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Mississippi Books and Writers

July 2001

Note: Prices listed below reflect the publisher's suggested list price. They are subject to change without notice.

24 Hours

A Novel by Greg Iles

Signet (Paperback, $7.99, ISBN: 0451203593)

Publication date: July 2001

Description from Kirkus Reviews:

A tepid thriller from bestselling Iles (The Quiet Game, 1999, etc.) in which an upscale family falls victim to a not-so-typical kidnapping masterminded by a psychopath with more than money on his mind. Dr. Will Jennings is on his way from Mississippi to a medical meeting in New Orleans, leaving behind his loving, if somewhat resentful, wife Karen, who quit medical school when she became pregnant, and their precious, precocious five-year-old daughter, Abby. Life is a mixed bag for the doctor. He’s flying his own plane to the convention where he’s presenting a breakthrough anesthesia drug that could make him a very wealthy man. But he suffers from debilitating arthritis, and Abby is a juvenile diabetic who requires insulin injections. The whole house of cards comes tumbling down when the child is snatched by kidnapper extraordinaire Joe Hickey, assisted by his abused spouse, a former drug-addicted lap dancer, and his devoted, mentally challenged, 300-pound cousin Huey. The devious trio’s carefully orchestrated plan, which they’ve refined over five previous capers, divides the story into three scenarios, each redneck villain paired with a member of the genteel Jennings family. Hickey’s motto, “The kid always makes it,” is endangered by Abby’s insulin needs, the Type-A personalities of the Jennings clan, and the search for revenge. Should Will call in the authorities? Should he and Karen submit to the kidnappers’ bizarre personal demands? How far will they go to save their daughter and still keep their self-respect? And by the way, have they missed the truly important things in life? The clever plot generates some heat, but veteran Iles’s clunky prose (“Hickey’s words cut to the bone, but something more terrible struck Will like a hammer”), hackneyed psychological “insights,” and tedious medical details send this thriller into a tailspin. Literary Guild/Doubleday Book Club alternate selection. —Copyright 2000 Kirkus Associates, LP. All rights reserved.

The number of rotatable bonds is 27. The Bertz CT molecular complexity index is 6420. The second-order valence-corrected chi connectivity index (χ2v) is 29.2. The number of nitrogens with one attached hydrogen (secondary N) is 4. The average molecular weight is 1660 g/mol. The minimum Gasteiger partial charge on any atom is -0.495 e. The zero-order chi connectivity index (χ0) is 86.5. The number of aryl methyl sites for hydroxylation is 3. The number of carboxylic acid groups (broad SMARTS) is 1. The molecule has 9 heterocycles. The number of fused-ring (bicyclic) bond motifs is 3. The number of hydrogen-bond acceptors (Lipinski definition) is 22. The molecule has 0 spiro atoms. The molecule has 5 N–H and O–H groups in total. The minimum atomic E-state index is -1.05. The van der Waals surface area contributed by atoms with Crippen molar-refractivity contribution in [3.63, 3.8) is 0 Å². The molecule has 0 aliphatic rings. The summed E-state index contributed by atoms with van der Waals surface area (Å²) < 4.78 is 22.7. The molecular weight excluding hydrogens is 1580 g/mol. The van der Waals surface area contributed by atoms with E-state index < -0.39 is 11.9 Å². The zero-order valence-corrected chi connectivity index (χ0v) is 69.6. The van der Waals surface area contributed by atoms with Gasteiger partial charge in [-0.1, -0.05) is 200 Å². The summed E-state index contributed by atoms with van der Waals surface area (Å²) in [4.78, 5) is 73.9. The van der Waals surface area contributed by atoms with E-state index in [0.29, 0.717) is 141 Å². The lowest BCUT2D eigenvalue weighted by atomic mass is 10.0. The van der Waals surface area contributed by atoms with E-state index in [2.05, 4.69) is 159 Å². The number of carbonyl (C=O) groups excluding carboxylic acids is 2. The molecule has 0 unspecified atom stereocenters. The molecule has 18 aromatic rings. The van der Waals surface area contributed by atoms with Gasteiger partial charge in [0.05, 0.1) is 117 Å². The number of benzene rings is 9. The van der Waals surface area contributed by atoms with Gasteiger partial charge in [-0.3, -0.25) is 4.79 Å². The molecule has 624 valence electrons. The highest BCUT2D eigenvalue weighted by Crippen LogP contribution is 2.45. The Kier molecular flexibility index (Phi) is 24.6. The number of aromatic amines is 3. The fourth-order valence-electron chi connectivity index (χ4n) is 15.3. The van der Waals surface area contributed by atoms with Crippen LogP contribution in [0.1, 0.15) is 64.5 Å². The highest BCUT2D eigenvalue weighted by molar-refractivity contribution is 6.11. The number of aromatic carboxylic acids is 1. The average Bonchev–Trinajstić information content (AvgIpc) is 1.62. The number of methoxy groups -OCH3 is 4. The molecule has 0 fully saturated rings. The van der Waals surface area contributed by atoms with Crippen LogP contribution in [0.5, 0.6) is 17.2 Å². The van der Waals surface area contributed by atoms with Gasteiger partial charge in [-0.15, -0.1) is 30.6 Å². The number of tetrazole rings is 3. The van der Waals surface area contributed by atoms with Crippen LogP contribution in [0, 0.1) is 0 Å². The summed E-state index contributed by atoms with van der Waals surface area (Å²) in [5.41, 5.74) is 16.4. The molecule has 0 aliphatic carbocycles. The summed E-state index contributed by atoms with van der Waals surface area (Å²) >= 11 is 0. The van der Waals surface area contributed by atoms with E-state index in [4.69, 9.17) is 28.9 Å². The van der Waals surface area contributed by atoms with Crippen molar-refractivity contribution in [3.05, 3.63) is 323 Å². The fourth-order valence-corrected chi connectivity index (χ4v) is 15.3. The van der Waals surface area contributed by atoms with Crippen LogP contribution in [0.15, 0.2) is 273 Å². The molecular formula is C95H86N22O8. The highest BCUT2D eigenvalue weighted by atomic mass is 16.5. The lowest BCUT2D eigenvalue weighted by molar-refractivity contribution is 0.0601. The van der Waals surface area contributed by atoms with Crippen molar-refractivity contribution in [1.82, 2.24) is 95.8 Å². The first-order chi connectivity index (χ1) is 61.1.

Dead Sleep Dead Sleep

A Novel by Greg Iles

Putnam (Hardcover, $19.95, ISBN: 0399147357)

Publication date: July 2001

Description:

With five novels, Greg Iles has proven himself one of the most talented and versatile thriller writers at work today. Critics hailed 24 Hours as “diabolical” (People), “ingenious” (London Times), “masterfully written” (New Orleans Times-Picayune), and “brilliantly plotted bone-chilling suspense” (Publishers Weekly). In Dead Sleep, Iles gives us his most intricate and emotionally resonant story ever.

Jordan Glass, a photojournalist on a well-earned vacation, wanders into a Hong Kong art museum and is puzzled to find fellow patrons eyeing her with curiosity. Minutes later, she stumbles upon a gallery containing a one-artist exhibition called “The Sleeping Women,” a mysterious series of paintings that has caused a sensation in the world of modern art. Collectors have come to believe that the canvases depict female nudes not in sleep but in death, and they command millions at auction. When Jordan approaches the last work in the series, she freezes. The face in the painting seems to be her own.

This unsettling event hurls her back into a nightmare she has fought desperately to put behind her—for, in fact, the face in the painting belongs not to Jordan but to her twin sister, murdered one year ago. At the urging of the FBI, Jordan becomes both hunter and hunted in a duel with the anonymous artist, a gifted murderer who knows the secret history of Jordan’s family, and truths that even she has never had the courage to face.

New Orleans Style New Orleans Style

A Novel by Shirley Jean Johnson

Writers Club Press (Paperback, $13.95, ISBN: 0595188117)

Publication date: July 2001

Description:

New Orleans Style tells the tale of a young woman lost and her children’s fast-paced lives in New Orleans, making their own destiny.

When a young white woman is attacked and left for dead, the older black woman who finds her becomes her guardian angel. It is she who raises the women’s twin newborns; one dark and one very light skinned. Their journey through the streets and culture of New Orleans is met with occurrences good and very bad. One that is so evil, everyone’s life is changed by it. When Vicy and her brother Tori vow revenge, it becomes a life-long endeavor, one that makes them very rich and very powerful; not only in New Orleans but all over the world!

Edge of Victory II: Rebirth Edge of Victory II: Rebirth

By Greg Keyes

Star Wars: The New Jedi Order, Book 8

Ballantine (Paperback, $6.99, ISBN: 0345446100)

Publication date: July 2001

Description:

The Star Wars epic continues its dazzling space odyssey in The New Jedi Order—as Luke and Mara, Leia and Han, and others battle the mighty enemy from beyond the galactic rim.

The brutal Yuuzhan Vong are scouring the universe for Jedi to slaughter. With no help from the divided New Republic, the Jedi stand alone against their seemingly invincible foe. Han and Leia Organa Solo risk deadly consequences with their controversial tactics to bolster the Jedi resistance. After uncovering a new Yuuzhan Vong menace, Anakin and Tahiri find themselves wanted for murder by the Peace Brigade. To avoid capture, they jump into hyperspace … and into trouble far graver.

Hunted by the Yuuzhan Vong, wanted as criminals by the New Republic, and with unrest stirring within their own ranks, the Jedi find peril everywhere they turn. But even in the midst of despair, while the fiercest battle of all looms on the horizon, hope arises with the birth of one very special child….

Empire of Unreason The Shadows of God

By J. Gregory Keyes

The Age of Unreason, Book 4